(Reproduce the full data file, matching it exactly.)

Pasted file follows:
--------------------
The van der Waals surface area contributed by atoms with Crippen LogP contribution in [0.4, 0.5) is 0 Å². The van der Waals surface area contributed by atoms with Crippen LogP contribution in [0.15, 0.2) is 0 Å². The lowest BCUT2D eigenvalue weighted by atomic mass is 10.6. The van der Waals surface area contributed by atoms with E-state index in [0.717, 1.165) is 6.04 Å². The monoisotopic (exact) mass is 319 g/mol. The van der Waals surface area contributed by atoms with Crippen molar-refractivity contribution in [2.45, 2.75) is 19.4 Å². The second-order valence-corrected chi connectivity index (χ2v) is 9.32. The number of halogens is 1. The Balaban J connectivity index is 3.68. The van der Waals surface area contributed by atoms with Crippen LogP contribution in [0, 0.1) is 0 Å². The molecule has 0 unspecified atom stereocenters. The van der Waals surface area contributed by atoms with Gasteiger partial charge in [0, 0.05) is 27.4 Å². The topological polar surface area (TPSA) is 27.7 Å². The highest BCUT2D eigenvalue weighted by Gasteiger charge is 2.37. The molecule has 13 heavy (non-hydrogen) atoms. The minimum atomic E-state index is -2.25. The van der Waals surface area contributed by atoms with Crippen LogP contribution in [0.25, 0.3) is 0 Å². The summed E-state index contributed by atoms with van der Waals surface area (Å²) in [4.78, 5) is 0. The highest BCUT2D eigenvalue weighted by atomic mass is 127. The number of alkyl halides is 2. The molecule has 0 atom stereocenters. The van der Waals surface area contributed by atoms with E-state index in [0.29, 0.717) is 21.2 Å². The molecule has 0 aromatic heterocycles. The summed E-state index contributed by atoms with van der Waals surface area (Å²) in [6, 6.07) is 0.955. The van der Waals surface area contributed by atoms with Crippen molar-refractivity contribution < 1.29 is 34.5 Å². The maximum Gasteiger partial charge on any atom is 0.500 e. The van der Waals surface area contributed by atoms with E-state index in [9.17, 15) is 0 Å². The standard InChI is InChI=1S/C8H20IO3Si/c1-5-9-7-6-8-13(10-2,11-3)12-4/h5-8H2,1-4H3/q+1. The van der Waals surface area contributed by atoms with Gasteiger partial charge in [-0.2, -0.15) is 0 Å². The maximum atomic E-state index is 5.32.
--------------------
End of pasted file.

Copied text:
The van der Waals surface area contributed by atoms with Crippen LogP contribution in [0.4, 0.5) is 0 Å². The van der Waals surface area contributed by atoms with Crippen LogP contribution in [0.15, 0.2) is 0 Å². The lowest BCUT2D eigenvalue weighted by atomic mass is 10.6. The van der Waals surface area contributed by atoms with E-state index in [0.717, 1.165) is 6.04 Å². The monoisotopic (exact) mass is 319 g/mol. The van der Waals surface area contributed by atoms with Crippen molar-refractivity contribution in [2.45, 2.75) is 19.4 Å². The second-order valence-corrected chi connectivity index (χ2v) is 9.32. The number of halogens is 1. The Balaban J connectivity index is 3.68. The van der Waals surface area contributed by atoms with Crippen LogP contribution in [0, 0.1) is 0 Å². The molecule has 0 unspecified atom stereocenters. The van der Waals surface area contributed by atoms with Gasteiger partial charge in [0, 0.05) is 27.4 Å². The topological polar surface area (TPSA) is 27.7 Å². The highest BCUT2D eigenvalue weighted by Gasteiger charge is 2.37. The molecule has 13 heavy (non-hydrogen) atoms. The minimum atomic E-state index is -2.25. The van der Waals surface area contributed by atoms with Crippen LogP contribution in [0.25, 0.3) is 0 Å². The summed E-state index contributed by atoms with van der Waals surface area (Å²) in [4.78, 5) is 0. The highest BCUT2D eigenvalue weighted by atomic mass is 127. The number of alkyl halides is 2. The molecule has 0 atom stereocenters. The van der Waals surface area contributed by atoms with E-state index in [0.29, 0.717) is 21.2 Å². The molecule has 0 aromatic heterocycles. The summed E-state index contributed by atoms with van der Waals surface area (Å²) in [6, 6.07) is 0.955. The van der Waals surface area contributed by atoms with Crippen molar-refractivity contribution < 1.29 is 34.5 Å². The maximum Gasteiger partial charge on any atom is 0.500 e. The van der Waals surface area contributed by atoms with E-state index in [9.17, 15) is 0 Å². The standard InChI is InChI=1S/C8H20IO3Si/c1-5-9-7-6-8-13(10-2,11-3)12-4/h5-8H2,1-4H3/q+1. The van der Waals surface area contributed by atoms with Gasteiger partial charge in [-0.2, -0.15) is 0 Å². The maximum atomic E-state index is 5.32.